Prices for fish and seafood rose 1.3 percent in 1991, their smallest increase since 1967. Egg prices fell for the second straight year as a larger, younger, and more productive egg-laying flock fumished ample supplies. Prices for dairy products increased 0.6 percent in 1991, their smallest advance since a 0.6-percent drop was posted in 1985.

Prices of fruits and vegetables rose 4.4 percent in 1991 after increasing 7.2 percent in 1990. Price indexes for most categories of fresh fruits and vegetables increased sharply during the first half of 1991, then fell during the last half of the year. Fresh fruit prices rose 19.4 percent during the first 6 months of 1991, largely as the result of a December 1990 freeze in California. The orange crop was particularly hard hit by the freeze, as production of California navel and Valencia oranges was cut by slightly more than half. Consequently, orange prices jumped 34.7 percent in January 1991 (their largest l-month increase ever), and more than doubled from December 1990 to September 1991. The sharp increase in orange prices resulted in increased demand for bananas, for which prices jumped 34.8 percent in the first quarter of 1991. Banana supplies also were curtailed by poor weather in Costa Rica.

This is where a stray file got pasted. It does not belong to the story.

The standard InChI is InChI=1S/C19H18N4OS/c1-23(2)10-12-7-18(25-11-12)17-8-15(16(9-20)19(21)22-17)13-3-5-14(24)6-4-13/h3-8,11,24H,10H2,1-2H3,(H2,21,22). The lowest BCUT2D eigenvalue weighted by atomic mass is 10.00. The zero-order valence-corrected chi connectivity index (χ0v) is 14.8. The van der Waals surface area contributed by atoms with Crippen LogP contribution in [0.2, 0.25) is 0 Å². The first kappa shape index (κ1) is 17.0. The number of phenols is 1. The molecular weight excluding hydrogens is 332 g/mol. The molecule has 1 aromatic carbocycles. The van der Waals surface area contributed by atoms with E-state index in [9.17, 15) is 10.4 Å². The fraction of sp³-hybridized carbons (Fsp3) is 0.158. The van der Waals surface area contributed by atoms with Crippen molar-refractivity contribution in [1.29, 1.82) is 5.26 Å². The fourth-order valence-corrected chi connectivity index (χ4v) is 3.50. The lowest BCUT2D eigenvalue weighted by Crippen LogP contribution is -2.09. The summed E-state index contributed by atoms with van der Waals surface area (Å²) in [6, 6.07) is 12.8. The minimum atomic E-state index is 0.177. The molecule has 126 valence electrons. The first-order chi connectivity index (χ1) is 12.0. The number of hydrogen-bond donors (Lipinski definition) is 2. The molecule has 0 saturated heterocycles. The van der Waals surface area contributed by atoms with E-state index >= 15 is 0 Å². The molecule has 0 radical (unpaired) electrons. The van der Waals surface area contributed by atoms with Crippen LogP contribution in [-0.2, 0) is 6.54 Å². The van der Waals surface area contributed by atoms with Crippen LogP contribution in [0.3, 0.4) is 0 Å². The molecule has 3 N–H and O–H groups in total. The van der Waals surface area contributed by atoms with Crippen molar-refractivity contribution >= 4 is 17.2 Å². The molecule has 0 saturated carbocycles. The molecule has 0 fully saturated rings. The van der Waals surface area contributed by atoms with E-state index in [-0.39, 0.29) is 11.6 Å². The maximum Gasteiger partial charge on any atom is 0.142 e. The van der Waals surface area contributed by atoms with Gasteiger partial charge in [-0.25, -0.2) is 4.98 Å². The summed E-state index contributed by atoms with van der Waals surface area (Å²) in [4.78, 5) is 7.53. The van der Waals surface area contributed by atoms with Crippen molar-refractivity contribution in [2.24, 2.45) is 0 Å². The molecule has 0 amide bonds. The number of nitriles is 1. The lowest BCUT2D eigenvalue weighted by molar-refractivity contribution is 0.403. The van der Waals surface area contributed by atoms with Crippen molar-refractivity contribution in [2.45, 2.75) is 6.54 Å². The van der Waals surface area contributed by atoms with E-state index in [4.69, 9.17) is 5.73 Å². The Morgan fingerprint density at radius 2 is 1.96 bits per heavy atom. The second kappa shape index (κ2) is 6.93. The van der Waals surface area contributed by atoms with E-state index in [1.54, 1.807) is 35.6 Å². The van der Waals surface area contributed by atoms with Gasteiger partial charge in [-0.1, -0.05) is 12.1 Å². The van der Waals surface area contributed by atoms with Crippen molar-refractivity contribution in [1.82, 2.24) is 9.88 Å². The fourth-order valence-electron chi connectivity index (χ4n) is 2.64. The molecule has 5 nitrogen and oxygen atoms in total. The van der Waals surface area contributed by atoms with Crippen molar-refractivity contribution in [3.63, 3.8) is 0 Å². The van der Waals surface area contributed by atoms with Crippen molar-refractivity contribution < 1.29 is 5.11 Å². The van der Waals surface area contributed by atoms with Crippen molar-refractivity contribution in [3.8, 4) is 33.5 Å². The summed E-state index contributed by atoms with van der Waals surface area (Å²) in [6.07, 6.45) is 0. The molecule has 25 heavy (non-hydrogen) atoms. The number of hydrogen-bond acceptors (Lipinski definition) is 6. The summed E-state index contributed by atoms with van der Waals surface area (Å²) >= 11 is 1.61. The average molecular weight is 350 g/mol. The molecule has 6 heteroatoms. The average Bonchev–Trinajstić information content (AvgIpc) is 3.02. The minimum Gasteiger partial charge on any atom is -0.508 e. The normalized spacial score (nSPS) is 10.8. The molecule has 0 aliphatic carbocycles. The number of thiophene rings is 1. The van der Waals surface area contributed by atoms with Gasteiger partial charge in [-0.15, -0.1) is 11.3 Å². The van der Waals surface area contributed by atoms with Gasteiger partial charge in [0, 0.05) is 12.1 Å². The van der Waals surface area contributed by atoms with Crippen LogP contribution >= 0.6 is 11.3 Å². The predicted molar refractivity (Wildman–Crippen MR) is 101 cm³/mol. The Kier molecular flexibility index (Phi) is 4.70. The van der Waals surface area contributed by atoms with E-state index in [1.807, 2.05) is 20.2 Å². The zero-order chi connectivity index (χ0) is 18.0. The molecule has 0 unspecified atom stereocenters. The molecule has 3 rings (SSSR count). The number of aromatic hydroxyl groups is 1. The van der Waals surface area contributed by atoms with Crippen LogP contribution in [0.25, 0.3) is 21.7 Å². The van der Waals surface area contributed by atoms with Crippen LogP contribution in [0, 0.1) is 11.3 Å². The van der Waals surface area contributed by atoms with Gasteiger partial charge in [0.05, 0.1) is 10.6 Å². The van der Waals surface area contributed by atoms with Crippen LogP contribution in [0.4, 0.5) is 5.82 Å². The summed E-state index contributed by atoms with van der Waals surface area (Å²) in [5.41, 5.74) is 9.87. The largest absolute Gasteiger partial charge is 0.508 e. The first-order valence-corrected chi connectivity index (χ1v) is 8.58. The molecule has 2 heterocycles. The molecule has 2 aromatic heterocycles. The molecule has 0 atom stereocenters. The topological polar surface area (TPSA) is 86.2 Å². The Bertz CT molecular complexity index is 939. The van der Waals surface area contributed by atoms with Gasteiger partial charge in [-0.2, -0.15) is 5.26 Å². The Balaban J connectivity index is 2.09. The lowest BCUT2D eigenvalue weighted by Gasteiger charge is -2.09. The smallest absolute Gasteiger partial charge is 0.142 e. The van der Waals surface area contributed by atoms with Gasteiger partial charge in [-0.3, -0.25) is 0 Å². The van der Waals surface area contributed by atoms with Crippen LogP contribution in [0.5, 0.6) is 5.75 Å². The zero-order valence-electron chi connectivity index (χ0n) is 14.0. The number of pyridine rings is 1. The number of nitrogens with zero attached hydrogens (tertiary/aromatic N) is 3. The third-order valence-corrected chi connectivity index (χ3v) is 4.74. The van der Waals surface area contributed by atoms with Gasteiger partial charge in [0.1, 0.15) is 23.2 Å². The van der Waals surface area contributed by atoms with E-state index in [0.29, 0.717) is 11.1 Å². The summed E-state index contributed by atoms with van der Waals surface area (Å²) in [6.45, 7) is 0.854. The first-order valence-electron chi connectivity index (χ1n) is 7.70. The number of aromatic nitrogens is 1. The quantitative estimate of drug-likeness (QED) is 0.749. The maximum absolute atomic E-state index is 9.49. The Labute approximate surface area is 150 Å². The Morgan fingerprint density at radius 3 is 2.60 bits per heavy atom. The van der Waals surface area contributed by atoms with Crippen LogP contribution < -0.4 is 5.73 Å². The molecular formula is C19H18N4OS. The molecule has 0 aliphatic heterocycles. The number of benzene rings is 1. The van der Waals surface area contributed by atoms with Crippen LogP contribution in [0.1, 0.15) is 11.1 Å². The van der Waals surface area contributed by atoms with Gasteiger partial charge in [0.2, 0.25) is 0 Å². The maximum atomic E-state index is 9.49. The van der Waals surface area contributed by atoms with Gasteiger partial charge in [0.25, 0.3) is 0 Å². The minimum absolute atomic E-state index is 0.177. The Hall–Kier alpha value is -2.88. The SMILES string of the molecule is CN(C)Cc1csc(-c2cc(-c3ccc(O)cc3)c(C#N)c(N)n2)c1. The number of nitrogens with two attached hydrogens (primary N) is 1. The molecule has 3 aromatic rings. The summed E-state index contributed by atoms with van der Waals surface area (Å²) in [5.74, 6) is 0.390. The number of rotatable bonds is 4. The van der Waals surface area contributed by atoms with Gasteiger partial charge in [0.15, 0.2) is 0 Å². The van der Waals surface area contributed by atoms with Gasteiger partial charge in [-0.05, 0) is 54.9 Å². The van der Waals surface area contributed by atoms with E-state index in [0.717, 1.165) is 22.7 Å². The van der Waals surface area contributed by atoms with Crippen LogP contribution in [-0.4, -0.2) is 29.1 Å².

Prices for food away from home rose 2.9 percent in 1991, their smallest advance since a 1.4-percent increase in 1964, as eating establishments were forced to hold down prices to maintain market share in a sluggish economy.

Items other than food and energy

The index for all items less the volatile food and energy components, which is often used as a measure of the underlying rate of inflation, rose 4.4 percent in 1991, after increasing 5.2 percent in 1990. Prices for most CPI components within this broad category, such as shelter, apparel, and medical care, also advanced at slower rates in 1991. However, the change in the index for all items less food and energy was in line with the 4.5-percent average annual increase posted by this component over the 10 years ended December 1991.